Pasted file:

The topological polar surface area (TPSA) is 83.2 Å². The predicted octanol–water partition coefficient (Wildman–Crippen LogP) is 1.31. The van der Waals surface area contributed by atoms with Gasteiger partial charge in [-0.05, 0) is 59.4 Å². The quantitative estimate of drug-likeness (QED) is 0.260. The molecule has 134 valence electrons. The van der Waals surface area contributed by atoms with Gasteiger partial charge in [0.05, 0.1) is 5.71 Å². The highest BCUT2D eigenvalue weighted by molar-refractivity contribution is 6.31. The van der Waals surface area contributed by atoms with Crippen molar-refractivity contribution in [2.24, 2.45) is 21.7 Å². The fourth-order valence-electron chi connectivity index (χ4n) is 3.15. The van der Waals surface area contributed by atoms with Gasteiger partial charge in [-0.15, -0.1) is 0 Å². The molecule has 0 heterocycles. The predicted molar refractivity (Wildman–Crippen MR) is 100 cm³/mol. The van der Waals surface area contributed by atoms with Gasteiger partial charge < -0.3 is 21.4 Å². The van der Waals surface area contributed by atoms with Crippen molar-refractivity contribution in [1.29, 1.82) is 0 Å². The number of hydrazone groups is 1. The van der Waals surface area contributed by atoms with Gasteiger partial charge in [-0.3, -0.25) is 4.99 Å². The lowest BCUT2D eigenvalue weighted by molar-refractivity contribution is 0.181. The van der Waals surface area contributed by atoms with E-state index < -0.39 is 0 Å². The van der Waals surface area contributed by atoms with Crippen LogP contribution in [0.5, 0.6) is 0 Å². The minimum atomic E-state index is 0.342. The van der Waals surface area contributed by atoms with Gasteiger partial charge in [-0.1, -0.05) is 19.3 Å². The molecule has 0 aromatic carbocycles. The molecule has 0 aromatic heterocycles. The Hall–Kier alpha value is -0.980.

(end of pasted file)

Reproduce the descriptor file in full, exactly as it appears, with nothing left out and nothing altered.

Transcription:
The topological polar surface area (TPSA) is 83.2 Å². The predicted octanol–water partition coefficient (Wildman–Crippen LogP) is 1.31. The van der Waals surface area contributed by atoms with Gasteiger partial charge in [-0.05, 0) is 59.4 Å². The quantitative estimate of drug-likeness (QED) is 0.260. The molecule has 134 valence electrons. The van der Waals surface area contributed by atoms with Gasteiger partial charge in [0.05, 0.1) is 5.71 Å². The highest BCUT2D eigenvalue weighted by molar-refractivity contribution is 6.31. The van der Waals surface area contributed by atoms with Crippen molar-refractivity contribution in [2.24, 2.45) is 21.7 Å². The fourth-order valence-electron chi connectivity index (χ4n) is 3.15. The van der Waals surface area contributed by atoms with Gasteiger partial charge in [-0.15, -0.1) is 0 Å². The molecule has 0 heterocycles. The predicted molar refractivity (Wildman–Crippen MR) is 100 cm³/mol. The van der Waals surface area contributed by atoms with Gasteiger partial charge < -0.3 is 21.4 Å². The van der Waals surface area contributed by atoms with Crippen molar-refractivity contribution in [1.29, 1.82) is 0 Å². The number of hydrazone groups is 1. The van der Waals surface area contributed by atoms with Gasteiger partial charge in [-0.3, -0.25) is 4.99 Å². The lowest BCUT2D eigenvalue weighted by molar-refractivity contribution is 0.181. The van der Waals surface area contributed by atoms with E-state index < -0.39 is 0 Å². The van der Waals surface area contributed by atoms with Crippen LogP contribution in [0.5, 0.6) is 0 Å². The minimum atomic E-state index is 0.342. The van der Waals surface area contributed by atoms with Gasteiger partial charge in [-0.1, -0.05) is 19.3 Å². The molecule has 0 aromatic carbocycles. The molecule has 0 aromatic heterocycles. The Hall–Kier alpha value is -0.980.